That this is equivalent to the Boyer field of earlier publications can be shown by converting the
sum to an integral (valid when the space is unbounded), which from Eq. (25) is
( ) k
=
V
k
2
3
3
0
1
2
, (39)
and at the same time redefining the random variables so that
( )
exp ( )
, ,
i i
k k
k k =
,
. (40)
Applying Eq. (39) to (37) gives the expression used in Boyer [1] (but in MKS units):
( ) E r k r ( , ) Re d exp t k i i t i = +
=
3
1
2
3
0
8
k k
.
. (41)
B. Distribution for the total field
A requirement of the classical stochastic field is that it have the same distribution as the
QFT zeropoint field. The generating function for the distribution is defined in the normal way,
but now the expectation value implies an averaging over the phases:
( )
( )
( ) { }
g( ) exp( )
d exp cos
J
s s. E
s k r
s
k
k
= +
`
)
=
i
i t
1
2
2
2
0
2
0
k k k k
k k
. .
.
(42)
which is just the generating function for the sum of a set of independent classical harmonic
oscillators. In the limit that
k
is small (the volume is large), the Bessel functions are always
positive, and it is safe to write:
12
( ) ( )
g( ) exp log J s s
k
=

\

.

0
2
k k
. (43)
The generating function for the QFT distribution, Eq. (24), can be reproduced if only the first
two terms are retained in the power series expansion of the Bessel function, and provided one
can then set log( ) 1+ x x for each term in the sum, whereupon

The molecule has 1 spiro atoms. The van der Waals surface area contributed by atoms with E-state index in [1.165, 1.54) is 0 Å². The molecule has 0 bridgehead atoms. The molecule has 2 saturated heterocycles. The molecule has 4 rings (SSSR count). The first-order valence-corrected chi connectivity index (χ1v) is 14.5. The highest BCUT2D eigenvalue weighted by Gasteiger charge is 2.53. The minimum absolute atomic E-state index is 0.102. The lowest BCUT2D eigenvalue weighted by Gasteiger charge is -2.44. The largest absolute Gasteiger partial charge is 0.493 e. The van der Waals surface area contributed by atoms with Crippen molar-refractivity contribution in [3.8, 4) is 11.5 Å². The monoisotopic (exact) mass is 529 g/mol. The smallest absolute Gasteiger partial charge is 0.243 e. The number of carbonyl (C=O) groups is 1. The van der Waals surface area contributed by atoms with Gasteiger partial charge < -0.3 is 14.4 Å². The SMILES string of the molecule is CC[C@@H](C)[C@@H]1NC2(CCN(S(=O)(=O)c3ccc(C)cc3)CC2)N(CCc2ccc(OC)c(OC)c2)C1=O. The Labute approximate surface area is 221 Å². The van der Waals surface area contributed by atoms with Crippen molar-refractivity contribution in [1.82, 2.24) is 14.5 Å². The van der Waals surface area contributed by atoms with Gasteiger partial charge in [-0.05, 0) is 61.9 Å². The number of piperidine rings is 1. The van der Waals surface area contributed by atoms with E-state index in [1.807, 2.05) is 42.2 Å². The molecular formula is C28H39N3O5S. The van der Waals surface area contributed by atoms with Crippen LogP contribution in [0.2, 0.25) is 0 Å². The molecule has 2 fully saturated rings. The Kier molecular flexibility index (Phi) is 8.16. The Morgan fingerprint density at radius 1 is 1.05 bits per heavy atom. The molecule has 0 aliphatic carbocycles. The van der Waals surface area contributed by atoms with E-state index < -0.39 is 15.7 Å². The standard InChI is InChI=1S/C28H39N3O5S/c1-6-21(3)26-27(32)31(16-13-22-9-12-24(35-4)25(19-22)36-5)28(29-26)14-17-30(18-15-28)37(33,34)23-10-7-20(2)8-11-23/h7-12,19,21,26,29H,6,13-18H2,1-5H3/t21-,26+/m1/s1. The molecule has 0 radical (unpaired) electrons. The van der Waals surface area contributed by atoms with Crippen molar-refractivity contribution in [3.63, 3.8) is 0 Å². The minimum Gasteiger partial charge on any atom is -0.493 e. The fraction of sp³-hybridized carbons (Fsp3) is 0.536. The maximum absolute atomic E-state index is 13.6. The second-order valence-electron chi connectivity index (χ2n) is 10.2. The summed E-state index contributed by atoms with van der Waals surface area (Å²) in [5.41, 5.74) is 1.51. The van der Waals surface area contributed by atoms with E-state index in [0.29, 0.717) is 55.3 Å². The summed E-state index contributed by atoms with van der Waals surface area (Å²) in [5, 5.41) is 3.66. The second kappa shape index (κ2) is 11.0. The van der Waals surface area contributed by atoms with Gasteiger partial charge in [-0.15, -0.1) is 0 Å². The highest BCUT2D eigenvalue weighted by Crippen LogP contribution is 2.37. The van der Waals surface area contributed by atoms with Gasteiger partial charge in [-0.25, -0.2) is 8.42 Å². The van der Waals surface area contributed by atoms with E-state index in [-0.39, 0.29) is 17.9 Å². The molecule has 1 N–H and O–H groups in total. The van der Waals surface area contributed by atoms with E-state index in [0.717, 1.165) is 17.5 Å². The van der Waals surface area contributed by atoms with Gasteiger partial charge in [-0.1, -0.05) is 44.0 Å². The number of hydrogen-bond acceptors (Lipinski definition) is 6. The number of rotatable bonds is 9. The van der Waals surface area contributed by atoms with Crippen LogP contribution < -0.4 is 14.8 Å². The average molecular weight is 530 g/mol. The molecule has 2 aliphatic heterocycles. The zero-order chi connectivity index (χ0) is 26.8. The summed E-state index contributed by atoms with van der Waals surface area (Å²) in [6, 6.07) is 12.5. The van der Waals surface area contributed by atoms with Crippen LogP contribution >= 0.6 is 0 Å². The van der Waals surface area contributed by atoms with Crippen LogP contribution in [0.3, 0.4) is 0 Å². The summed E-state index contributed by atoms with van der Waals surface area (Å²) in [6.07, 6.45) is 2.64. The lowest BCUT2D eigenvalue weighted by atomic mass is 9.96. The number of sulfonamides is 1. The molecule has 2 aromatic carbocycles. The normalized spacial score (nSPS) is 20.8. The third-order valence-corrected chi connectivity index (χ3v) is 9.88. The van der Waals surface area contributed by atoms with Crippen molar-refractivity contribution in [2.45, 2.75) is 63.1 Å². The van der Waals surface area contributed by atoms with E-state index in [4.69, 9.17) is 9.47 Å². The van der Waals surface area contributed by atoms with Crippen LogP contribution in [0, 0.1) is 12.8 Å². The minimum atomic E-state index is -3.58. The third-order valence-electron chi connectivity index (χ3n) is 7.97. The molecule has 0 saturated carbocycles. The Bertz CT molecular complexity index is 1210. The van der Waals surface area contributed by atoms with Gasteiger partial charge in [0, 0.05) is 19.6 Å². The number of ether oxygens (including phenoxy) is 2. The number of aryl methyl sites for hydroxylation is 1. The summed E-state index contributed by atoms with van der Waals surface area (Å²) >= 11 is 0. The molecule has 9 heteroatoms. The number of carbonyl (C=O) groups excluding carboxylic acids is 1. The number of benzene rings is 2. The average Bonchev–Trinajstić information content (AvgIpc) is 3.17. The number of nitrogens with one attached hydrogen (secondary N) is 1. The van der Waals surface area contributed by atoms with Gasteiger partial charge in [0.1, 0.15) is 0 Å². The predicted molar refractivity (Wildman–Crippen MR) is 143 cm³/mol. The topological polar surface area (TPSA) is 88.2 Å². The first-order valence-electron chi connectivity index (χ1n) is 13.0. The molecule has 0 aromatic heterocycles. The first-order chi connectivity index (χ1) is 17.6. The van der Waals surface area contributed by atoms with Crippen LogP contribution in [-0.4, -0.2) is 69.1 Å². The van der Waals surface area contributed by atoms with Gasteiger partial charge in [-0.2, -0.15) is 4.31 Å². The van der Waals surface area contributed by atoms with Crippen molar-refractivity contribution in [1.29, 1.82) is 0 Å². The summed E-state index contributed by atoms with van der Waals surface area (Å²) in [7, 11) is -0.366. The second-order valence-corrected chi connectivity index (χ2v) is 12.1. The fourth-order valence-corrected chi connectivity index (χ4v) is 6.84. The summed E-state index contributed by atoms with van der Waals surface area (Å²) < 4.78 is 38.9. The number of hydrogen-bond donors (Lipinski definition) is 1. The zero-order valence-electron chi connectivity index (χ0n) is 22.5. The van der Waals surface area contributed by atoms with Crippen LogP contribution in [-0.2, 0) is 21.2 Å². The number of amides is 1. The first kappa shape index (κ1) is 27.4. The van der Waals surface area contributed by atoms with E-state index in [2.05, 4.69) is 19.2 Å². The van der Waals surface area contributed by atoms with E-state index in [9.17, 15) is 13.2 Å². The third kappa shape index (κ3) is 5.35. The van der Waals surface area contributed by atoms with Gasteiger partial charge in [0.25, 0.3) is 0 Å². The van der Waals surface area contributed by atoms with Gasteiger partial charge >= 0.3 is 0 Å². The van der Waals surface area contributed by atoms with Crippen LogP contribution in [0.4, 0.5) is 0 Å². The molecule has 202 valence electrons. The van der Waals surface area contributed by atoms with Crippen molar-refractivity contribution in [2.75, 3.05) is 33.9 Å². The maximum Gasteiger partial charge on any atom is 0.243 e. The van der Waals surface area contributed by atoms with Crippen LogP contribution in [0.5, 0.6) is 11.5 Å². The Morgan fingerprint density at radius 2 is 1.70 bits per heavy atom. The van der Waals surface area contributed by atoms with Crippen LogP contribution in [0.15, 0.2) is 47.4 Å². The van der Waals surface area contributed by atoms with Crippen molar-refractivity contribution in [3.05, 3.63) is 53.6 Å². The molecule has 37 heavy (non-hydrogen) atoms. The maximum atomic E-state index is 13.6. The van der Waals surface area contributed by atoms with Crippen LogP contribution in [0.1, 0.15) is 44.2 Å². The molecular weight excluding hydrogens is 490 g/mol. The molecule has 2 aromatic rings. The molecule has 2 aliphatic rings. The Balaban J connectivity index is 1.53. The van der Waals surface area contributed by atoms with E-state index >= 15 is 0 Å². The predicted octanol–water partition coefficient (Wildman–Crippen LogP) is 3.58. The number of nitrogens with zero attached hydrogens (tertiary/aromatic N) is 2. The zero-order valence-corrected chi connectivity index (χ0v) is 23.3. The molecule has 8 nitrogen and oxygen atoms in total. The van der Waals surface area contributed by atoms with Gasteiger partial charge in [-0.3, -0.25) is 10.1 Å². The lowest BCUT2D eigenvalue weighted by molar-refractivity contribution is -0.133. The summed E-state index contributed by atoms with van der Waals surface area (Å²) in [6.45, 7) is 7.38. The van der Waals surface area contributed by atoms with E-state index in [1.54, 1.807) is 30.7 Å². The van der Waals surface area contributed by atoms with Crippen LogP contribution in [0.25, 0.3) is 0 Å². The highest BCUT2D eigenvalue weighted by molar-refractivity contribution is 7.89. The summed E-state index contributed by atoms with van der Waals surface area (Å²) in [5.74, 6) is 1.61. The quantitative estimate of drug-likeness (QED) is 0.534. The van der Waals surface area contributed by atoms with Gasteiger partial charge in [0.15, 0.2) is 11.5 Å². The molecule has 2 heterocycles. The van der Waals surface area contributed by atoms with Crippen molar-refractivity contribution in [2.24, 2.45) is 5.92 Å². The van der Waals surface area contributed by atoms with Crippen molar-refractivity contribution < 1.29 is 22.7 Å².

g( ) exp   s
k

\

.

k
2
2 (44)
where
k
is defined in Eq. (18). The above result is valid in the limit that the volume is infinite,
because the sum over k supplies a volume which cancels with that in
k
. It follows that higher
order terms (n>1) in the expansion of the Bessel and log functions must have dependencies on
the volume which go as V
1n
. Therefore, when the volume is bounded (in any dimension, such as
for example by a Casimir cavity) then this classical distribution will differ from the QFT
distribution. (Note that within the QFT framework the generating function Eq. (24) is exact,
regardless of the volume of the space supporting the field modes.)
C. Distribution for a single mode
The disagreement between QFT and the Boyer field is more acute for a single mode. The
QFT result is that each mode is independently normally distributed. The Boyer field components
are also independent, but instead have the distribution of a classical harmonic oscillator, i.e. each
component of the expansion
E
k
k
=
k
E (45)
has the distribution given in Eq. (3), which in the notation of this section is
p( ) E
E
E
E
k
k k
k k
k k
=
= >
1
0
2 2
2 2
2 2
(46)
Comparison with the QFT result Eq. (35) will show that the first and second moments are the
same, but beyond that the distributions diverge widely. The conclusion is that a classical field
with a random phase does not accurately reproduce the statistics of a QFT field operator on the
groundstate.
13
V. A MODIFIED CLASSICAL ZEROPOINT FIELD
A. Introduction
An alternative to the Boyer field is the following:
E r k. r
k
( , ) Re exp( ) t w i i t =
k k k
(47)
where w u iv
k k k
= + , and u v
k k
and are real, independent, normally distributed random